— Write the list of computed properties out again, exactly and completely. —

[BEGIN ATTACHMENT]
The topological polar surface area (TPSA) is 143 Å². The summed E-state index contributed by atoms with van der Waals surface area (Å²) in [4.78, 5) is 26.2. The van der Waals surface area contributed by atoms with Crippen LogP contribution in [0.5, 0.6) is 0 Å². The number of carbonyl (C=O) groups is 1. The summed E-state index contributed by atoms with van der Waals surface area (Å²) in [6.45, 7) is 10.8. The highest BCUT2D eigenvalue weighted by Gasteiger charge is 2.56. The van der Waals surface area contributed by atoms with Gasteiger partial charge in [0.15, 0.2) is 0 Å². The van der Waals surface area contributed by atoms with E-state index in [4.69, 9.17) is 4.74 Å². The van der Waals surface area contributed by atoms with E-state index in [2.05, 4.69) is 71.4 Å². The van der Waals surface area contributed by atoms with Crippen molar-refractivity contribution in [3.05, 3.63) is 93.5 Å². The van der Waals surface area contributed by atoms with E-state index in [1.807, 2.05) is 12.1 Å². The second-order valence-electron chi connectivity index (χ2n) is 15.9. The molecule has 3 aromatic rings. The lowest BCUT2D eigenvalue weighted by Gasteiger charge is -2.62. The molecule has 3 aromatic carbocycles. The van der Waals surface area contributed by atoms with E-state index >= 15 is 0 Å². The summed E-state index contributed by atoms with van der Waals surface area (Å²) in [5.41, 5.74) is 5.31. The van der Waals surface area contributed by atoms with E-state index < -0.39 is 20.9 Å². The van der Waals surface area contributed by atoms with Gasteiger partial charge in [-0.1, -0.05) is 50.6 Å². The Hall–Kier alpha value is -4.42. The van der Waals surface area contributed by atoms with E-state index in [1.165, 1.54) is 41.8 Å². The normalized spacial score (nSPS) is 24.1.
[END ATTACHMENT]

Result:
The topological polar surface area (TPSA) is 143 Å². The summed E-state index contributed by atoms with van der Waals surface area (Å²) in [4.78, 5) is 26.2. The van der Waals surface area contributed by atoms with Crippen LogP contribution in [0.5, 0.6) is 0 Å². The number of carbonyl (C=O) groups is 1. The summed E-state index contributed by atoms with van der Waals surface area (Å²) in [6.45, 7) is 10.8. The highest BCUT2D eigenvalue weighted by Gasteiger charge is 2.56. The van der Waals surface area contributed by atoms with Gasteiger partial charge in [0.15, 0.2) is 0 Å². The van der Waals surface area contributed by atoms with E-state index in [4.69, 9.17) is 4.74 Å². The van der Waals surface area contributed by atoms with E-state index in [2.05, 4.69) is 71.4 Å². The van der Waals surface area contributed by atoms with Crippen molar-refractivity contribution in [3.05, 3.63) is 93.5 Å². The van der Waals surface area contributed by atoms with E-state index in [1.807, 2.05) is 12.1 Å². The second-order valence-electron chi connectivity index (χ2n) is 15.9. The molecule has 3 aromatic rings. The lowest BCUT2D eigenvalue weighted by Gasteiger charge is -2.62. The molecule has 3 aromatic carbocycles. The van der Waals surface area contributed by atoms with E-state index >= 15 is 0 Å². The summed E-state index contributed by atoms with van der Waals surface area (Å²) in [5.41, 5.74) is 5.31. The van der Waals surface area contributed by atoms with E-state index < -0.39 is 20.9 Å². The van der Waals surface area contributed by atoms with Gasteiger partial charge in [-0.1, -0.05) is 50.6 Å². The Hall–Kier alpha value is -4.42. The van der Waals surface area contributed by atoms with E-state index in [1.165, 1.54) is 41.8 Å². The normalized spacial score (nSPS) is 24.1.